Another result, somewhat consistent throughout the United States, is that our students’ self-efficacy in math is quite high, yet their performance is not. Our students have great confidence in their knowledge, but their skills in applying that knowledge, especially in new situations, is less impressive. Again, these findings form the basis of valuable conversations with professional educators as we all seek to ensure our students will be competitive in the global arena.

READ MORE:

Joining a global network

Signing up for the global test

Jack Bierwirth: Merits of international benchmarks

Implications for Districts

Instructional leaders in our schools found the information in the document to be far richer and deeper than any other assessment results they had received. The most obvious feedback is about the rigor of student performance in all three content areas. One immediately begins to ask questions about the level of critical thinking and application of knowledge and skills demanded in each of our classrooms.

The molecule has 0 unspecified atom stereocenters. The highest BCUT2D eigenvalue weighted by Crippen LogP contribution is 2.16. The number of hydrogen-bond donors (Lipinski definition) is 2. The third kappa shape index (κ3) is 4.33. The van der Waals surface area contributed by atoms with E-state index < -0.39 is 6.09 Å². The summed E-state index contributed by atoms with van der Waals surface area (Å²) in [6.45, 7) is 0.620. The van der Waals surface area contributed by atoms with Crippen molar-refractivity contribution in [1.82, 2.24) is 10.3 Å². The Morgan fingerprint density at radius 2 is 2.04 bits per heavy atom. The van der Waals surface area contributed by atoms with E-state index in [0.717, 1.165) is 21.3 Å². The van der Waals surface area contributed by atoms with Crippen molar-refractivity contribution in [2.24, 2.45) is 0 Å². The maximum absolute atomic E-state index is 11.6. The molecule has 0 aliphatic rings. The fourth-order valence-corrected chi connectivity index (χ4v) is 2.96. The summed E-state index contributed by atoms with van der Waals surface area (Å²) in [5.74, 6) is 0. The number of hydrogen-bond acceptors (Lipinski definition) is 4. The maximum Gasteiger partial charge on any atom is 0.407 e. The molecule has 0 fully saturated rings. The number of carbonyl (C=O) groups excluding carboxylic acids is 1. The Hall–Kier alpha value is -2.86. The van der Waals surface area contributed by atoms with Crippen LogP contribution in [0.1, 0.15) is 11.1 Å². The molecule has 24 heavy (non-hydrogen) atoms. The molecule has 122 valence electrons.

Equity of access to rigor is another area revealed with the analysis of results. The percentage of students performing at the higher rubric levels versus the lower rubric levels gives insight into how well our schools and districts ensure equitable access to the rich curriculum for all students.

Finally, a wealth of new information exists in the analysis of environmental factors influencing student performance on the assessment. In our test-laden environment in the United States and our data-focused analysis of those test results, we may forget the soft side of educating students. Examining our learning environment can be equally as important as the performance in math, science and reading. The OECD Test for Schools illuminates the necessary analysis.

Many other policy implications come from a thorough analysis of the results, making this a powerful tool for leading and learning. In Fairfax County, Va., we examined how to create supportive relationships between students and teachers, how to alter instructional practices to enhance interdisciplinary problem solving and critical thinking, and how to promote the importance of reading for pleasure. Each of these areas for improvement arose from the analysis of our results.

Education of youth worldwide is complex and ought to be driven by data-supported policy decisions. Participation in the OECD Test for Schools moves us in that direction. n

Jack Dale, retired superintendent in Fairfax County, Va., is a consultant with America Achieves in Washington, D.C. E-mail: jackdale01@gmail.com